In the further process, in which a core team of 14 people played the leading role, the aim was to use design thinking and prototyping to obtain ongoing feedback and develop consensus-based proposals. The new remuneration system developed in this way was approved at Elobau in early 2017 with more than 96 percent approval rate. Core elements are the basic salary, a FWC component (for each other, with each other, customer-oriented), a bonus for quality and delivery reliability and an annual bonus.

Deutsche Bahn election model at the 2016 collective wage agreement

There is no need to introduce Deutsche Bahn in detail. Just this much: the transport company has 320,000 employees worldwide. In Germany alone, Deutsche Bahn employs 198,000 people, and the number is rising. In preparation for the 2016 collective wage bargaining round, the Railway and Transport Union (EVG), which sees itself as a hands-on union, asked its members what they expected of the 2016 collective wage agreement. As a result, no uniform picture emerged. In order not to disappoint some of the members, one was forced to break new ground in collective bargaining and to break away from old beliefs. The result was an electoral model that was unique at the time. Each employee was given the opportunity to choose from 3 options:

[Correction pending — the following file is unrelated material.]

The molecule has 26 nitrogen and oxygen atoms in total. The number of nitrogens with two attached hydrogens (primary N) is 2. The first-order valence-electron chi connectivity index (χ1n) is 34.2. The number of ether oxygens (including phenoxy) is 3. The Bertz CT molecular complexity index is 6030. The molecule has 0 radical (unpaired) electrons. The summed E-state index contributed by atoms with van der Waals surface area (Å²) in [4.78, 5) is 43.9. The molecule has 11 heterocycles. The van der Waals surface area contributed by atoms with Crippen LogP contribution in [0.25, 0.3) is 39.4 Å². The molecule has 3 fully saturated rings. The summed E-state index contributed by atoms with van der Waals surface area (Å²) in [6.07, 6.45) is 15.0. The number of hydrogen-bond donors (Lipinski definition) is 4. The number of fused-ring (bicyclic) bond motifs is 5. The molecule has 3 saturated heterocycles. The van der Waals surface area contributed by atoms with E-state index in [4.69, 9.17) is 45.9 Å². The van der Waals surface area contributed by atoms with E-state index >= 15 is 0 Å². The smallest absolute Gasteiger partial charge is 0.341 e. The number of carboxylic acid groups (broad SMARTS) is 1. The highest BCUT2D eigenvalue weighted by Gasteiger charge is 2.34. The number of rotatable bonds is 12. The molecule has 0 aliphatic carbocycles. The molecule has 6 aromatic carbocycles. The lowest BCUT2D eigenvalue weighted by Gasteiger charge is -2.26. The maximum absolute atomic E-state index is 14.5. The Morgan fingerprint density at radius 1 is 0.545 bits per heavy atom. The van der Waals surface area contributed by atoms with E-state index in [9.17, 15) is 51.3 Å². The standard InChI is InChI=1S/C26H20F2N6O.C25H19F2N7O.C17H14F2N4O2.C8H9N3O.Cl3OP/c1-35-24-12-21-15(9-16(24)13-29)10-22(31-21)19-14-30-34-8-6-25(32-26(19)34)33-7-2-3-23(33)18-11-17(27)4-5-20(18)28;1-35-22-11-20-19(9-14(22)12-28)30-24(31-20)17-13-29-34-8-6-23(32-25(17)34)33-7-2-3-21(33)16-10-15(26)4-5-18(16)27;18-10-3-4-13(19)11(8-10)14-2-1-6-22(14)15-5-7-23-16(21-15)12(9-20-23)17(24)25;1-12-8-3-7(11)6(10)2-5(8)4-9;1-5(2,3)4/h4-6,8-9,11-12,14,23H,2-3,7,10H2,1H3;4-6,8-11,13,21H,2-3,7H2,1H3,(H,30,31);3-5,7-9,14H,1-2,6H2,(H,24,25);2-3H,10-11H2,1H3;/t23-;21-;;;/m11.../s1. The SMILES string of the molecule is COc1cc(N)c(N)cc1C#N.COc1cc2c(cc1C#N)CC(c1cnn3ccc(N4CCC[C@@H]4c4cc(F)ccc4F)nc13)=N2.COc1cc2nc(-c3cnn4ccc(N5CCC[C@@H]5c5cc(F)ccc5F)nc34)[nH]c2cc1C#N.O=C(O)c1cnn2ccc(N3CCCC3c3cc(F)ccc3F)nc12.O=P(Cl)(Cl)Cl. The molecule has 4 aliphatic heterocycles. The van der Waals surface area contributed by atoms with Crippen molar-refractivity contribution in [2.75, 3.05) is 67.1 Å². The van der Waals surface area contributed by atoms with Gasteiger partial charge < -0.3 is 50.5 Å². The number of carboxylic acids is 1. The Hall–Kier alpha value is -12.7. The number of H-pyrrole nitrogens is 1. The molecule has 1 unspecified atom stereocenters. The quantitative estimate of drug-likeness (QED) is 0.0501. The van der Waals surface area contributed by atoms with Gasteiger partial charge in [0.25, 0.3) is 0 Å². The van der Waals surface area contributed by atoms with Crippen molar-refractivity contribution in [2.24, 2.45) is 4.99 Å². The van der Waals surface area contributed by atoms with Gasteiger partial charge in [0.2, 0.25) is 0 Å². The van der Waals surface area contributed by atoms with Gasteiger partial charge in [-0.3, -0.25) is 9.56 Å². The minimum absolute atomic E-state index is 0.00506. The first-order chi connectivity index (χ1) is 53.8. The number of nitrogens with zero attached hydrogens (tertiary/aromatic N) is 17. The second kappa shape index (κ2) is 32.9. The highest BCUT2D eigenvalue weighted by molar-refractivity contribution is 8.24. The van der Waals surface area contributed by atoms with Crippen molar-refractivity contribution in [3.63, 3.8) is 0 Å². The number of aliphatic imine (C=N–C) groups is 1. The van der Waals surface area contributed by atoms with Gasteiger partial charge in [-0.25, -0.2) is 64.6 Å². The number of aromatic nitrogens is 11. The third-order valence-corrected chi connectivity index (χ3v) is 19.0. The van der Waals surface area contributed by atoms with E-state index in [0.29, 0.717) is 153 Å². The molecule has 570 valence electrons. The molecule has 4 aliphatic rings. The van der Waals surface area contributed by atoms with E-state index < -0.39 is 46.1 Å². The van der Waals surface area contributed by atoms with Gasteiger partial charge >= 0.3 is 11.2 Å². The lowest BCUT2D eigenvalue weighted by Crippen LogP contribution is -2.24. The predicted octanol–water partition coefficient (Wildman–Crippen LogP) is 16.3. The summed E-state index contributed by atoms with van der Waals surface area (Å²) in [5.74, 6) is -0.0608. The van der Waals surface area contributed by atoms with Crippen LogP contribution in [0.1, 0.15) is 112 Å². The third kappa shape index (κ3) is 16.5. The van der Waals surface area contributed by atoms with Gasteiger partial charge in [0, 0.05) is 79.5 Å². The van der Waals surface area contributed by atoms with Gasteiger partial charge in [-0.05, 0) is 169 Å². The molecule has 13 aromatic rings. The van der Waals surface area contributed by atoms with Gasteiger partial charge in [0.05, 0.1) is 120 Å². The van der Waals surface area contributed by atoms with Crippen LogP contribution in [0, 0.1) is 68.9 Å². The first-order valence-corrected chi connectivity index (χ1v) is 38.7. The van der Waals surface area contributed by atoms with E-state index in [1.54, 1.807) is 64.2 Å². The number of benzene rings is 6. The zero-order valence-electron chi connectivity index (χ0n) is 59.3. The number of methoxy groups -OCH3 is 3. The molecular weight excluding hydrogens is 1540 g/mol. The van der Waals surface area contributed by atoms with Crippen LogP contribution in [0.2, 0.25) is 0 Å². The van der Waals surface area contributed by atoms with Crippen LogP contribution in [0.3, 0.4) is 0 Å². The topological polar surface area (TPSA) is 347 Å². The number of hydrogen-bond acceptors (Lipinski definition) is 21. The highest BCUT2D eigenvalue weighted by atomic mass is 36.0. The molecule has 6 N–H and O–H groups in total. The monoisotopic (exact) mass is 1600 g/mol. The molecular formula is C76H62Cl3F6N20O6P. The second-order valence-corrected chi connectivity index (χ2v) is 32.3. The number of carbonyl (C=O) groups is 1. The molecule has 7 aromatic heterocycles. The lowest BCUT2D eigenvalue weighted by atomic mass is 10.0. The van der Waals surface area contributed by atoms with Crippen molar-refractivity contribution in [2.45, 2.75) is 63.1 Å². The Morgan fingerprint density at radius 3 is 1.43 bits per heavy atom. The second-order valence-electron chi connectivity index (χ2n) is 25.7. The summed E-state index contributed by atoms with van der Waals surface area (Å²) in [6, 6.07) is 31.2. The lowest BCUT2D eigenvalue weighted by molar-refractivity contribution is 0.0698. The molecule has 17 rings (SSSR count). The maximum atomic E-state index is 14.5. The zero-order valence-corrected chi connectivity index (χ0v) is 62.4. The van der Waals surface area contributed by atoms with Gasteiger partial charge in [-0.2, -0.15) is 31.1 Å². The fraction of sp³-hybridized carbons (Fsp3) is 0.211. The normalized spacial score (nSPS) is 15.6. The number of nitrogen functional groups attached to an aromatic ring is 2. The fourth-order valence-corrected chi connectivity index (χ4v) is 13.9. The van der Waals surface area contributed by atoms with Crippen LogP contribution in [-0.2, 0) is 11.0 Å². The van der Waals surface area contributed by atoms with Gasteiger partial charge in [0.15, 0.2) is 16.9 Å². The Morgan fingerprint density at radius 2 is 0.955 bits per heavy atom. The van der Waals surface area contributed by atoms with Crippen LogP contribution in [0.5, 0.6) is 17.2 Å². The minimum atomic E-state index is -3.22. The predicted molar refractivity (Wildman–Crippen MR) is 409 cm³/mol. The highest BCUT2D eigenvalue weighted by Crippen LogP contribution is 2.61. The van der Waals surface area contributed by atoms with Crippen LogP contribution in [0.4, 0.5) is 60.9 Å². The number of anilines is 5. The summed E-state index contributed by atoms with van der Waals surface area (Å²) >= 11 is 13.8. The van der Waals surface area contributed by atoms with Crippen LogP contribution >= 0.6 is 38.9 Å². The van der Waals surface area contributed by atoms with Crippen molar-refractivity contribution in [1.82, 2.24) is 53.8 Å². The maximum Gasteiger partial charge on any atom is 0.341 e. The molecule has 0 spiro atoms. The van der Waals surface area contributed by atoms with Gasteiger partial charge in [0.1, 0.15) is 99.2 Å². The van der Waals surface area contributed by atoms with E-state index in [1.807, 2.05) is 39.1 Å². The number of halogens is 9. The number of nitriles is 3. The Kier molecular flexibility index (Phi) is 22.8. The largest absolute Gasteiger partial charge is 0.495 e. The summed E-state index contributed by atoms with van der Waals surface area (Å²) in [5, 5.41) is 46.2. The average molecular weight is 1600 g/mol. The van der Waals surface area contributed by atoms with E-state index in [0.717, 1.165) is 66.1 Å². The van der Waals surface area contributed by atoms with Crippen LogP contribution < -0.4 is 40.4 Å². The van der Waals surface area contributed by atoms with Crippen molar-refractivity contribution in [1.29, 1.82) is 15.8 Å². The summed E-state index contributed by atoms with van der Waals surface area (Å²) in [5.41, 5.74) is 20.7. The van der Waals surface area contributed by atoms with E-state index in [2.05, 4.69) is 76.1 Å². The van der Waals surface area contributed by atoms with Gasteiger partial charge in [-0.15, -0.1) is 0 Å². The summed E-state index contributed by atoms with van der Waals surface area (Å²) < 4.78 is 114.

Variant 1: wage increase 2.62% or 

variant 2: reduction of the weekly working time by one hour or 

variant 3: 6 additional vacation days

What would you have taken? At DB, almost 60% opted for vacation days. In the meantime, IG Metall has also introduced a similar electoral model.

Conclusion

We will experience a lot more diversity in the overall topic of remuneration. Similar to what we are already doing with the organizational models. And yes, New Pay, alternative remuneration models that are geared to the individual demands and needs of the workforce, will emerge everywhere - regardless of whether in a group or medium-sized company - and thus also be a competitive advantage in the applicant market.

An excerpt from the whitepaper "Pay for Performance 2.0". The entire whitepaper is available for download here.